I know chalk paint, too, which is really fabulous. Again, don't skip the cleaning part. And don't think you're going to successfully wax a kitchen cabinet then clean it without removing "that wax build-up." Polyacrylic is the kitchen and bathroom answer.

I don't know your family situation, but I just don't plan to do things in a weekend or a day. I take a step and do it. If I'm feeling frisky, I take the next step. As far as letting paint dry/cure, I just do the next step either the next morning or evening, depending upon my work schedule. When I get 'em done, I get 'em done. There is no prize for being impatient and (kinda) finishing them fast.

Floors. Now that's another story....


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RE: Transforming used cabinets

It won't necessarily be the horror work you anticipate. A good sander, the right lighting and work space and you will make fast progress. I just sanded and paonted my cabinet doors and face frames, and had I been devoted it would have taken my DH and I a weekend. We did not, however, have as many cabs as you are likely to have. :0)

I used a palm sander and 120 grit sand paper, primed with Glidden Gripper primer, and painted with Clark Kensington enamel. I am ever-so-happy with the results! HOWEVER I did not mind grain showing through my BG oak...as a matter of fact I celebrated it! Therefore I did not take any steps to fill that grain.


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RE: Transforming used cabinets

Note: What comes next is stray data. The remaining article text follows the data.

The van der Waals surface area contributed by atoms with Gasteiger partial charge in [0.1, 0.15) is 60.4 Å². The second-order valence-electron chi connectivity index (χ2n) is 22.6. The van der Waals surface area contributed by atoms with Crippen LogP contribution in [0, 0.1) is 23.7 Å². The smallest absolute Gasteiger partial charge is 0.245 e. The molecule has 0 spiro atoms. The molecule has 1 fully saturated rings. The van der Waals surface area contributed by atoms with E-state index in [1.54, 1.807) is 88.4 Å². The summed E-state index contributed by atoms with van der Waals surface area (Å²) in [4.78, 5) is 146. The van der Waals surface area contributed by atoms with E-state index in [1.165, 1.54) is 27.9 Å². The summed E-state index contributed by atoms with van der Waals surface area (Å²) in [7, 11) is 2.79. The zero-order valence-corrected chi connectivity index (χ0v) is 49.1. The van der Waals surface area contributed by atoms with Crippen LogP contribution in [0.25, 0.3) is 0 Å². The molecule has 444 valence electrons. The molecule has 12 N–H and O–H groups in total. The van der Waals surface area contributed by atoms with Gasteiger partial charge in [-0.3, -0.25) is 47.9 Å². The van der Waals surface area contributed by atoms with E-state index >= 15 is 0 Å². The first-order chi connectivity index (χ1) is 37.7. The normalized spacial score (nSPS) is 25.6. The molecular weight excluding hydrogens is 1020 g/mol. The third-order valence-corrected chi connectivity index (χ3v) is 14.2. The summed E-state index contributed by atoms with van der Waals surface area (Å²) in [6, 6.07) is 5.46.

Oh, I can tell you, this is not going to be a weekend job. And, yes, I'm going to take the time to thoroughly clean. About that sanding: I don't have a close-up, but this pic shows the frame around the doors.
http://phoenix.craigslist.org/nph/for/4503358685.html

I know I've done it in the past, but that was way, way past. How do you 'sand' all those grooves in the frame? I've been using Citristrip to clean nasty buildup on door frames; can I use that on the doors or do I have to stick with a recommended cleaner?


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RE: Transforming used cabinets

I actually used Citristrip (which I absolutely love love love) to take decades of grease off my H4H cherry cabinets. But then, I was also stripping the gross, yellowed clear coat off of them.

Your cabs would be a cinch to clean, actually. Windex or even just an ammonia and water solution. I'm not a TSP believer, it having only softened paint, rather than removing what I could see was ground in dirt. Out came my Windex.